Freehand Profit (Gary) is one of my good friends now. We vibed from day 1.  He actually does most of our design work for all our gear.  Gary is a genius and is truly different than anyone who does sneaker-inspired art.  He has a lot of imitators now, but he’s the OG.  We’ve actually had a few shows for him throughout the years and it's always a good turnout.  I do have a personal mask he made me with the denim Jeremy Scott Wings but I keep it in my office at home. I’ll try to get him to send over some of the pictures he took of me wearing it.

Describe a typical day at the shop.

A typical day at the shop will sound kind of boring. I usually get in the store a few hours before opening and go over the sales from the day before. Then, I go over our books to see how much I can spend on product for the month to make sure we’re still on track.

I then start boxing up whatever online orders need to be fulfilled and answering emails. We get so many emails that it’s a full-time job just reading and responding to those. Then, I start taking product pictures of shoes and clothes that I think would sell quick or items that I think are underpriced.

Most of the day, I’m just hustling.

I try to find buyers for higher priced items and also ways to get our name out more. I feel like I’m a day trader and the shoes are my stocks.

What are some of the biggest struggles that you've had in the opening and maintaining of the shop?

The biggest struggle came when I opened the donut shop E.Vil Donuts (East Village Donuts). My head baker and manager had life threatening surgery two days before our grand opening and I was thrust into the role of a manager of a business, that I had no experience in. I was waking up at four in the morning to go into the donut shop, then going directly to Rosewood after and staying there until eight at night. 

I did that for about six months straight with no days off and I was on the verge of a nervous breakdown from all the pressure. Then I sold the donut shop and focused all of my energy back to Rosewood and we’ve been doing great ever since. During that time though, Rosewood didn't grow like it should have because I wasn’t there enough to oversee the daily operations.

Let's go back to when you were getting ready to open the store. Is there any one thing you would redo? Is there something you wish you knew then that you know now?

I should have hired someone to run our website off the bat.  We needed a better fraud protection service when we first opened. I was naive to think I could do it by myself. One day we had something like 15 thousand in fraudulent purchases and it forced us to shut down our credit card processors. It cost the business a lot of money in the long run.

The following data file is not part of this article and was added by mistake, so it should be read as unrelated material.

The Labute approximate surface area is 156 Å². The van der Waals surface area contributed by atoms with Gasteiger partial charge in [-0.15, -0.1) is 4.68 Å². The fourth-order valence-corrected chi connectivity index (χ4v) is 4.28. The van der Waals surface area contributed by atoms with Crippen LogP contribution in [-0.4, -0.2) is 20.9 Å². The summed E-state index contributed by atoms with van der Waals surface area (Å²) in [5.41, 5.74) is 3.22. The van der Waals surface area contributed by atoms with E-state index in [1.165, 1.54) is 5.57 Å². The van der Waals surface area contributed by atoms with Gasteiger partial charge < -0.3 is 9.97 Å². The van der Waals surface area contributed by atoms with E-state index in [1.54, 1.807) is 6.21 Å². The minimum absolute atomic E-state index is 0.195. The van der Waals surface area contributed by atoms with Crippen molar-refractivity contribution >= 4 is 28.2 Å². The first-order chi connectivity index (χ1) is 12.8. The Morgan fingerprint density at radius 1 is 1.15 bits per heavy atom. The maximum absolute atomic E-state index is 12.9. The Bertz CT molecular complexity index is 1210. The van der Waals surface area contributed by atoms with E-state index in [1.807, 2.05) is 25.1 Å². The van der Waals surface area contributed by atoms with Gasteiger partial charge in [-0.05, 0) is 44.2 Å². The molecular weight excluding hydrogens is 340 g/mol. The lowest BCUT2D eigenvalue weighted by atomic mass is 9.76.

If someone came to you asking advice on how to start a store, what would you say?

First, I would ask them what kind of store and where are they trying to open it. No way I’m going to give advice to anyone trying to open up a shoe store in San Diego.  I would tell them to kick rocks.  If it’s a general business question, I would be happy to help.  I would tell them to budget and make sure they have everything accounted for before they open. They would need to put their all into it and make sure that they understand that they may not make any money for the first year.

Is there anything that you would like to announce that you're working on?

I have a few things in the works. One is a sneaker store that is also a crowdfunded charity with Michael Vick.

How did you link up with Vick?

We have some mutual friends and one day he posted something about Rosewood on his Instagram and we started talking about how we could go into business together. We haven't finalized everything yet, so I don’t want to go into great detail about the business model.

What's the most crushing defeat or setback that you've had while running Rosewood?

Just chargebacks and thefts. It makes me sad every time something like that happens because I lose trust in people… Oh and Yelp reviews. F*ck Yelp.

What's the most uplifting thing that has come from Rosewood?

It’s awesome when people say how much they like the store. We have kids coming in every day saying that they want to intern. It’s cool to connect with new generations of sneaker heads.

Is there anything that you would like to say that we haven't touched on?

Umm… Free Kodak.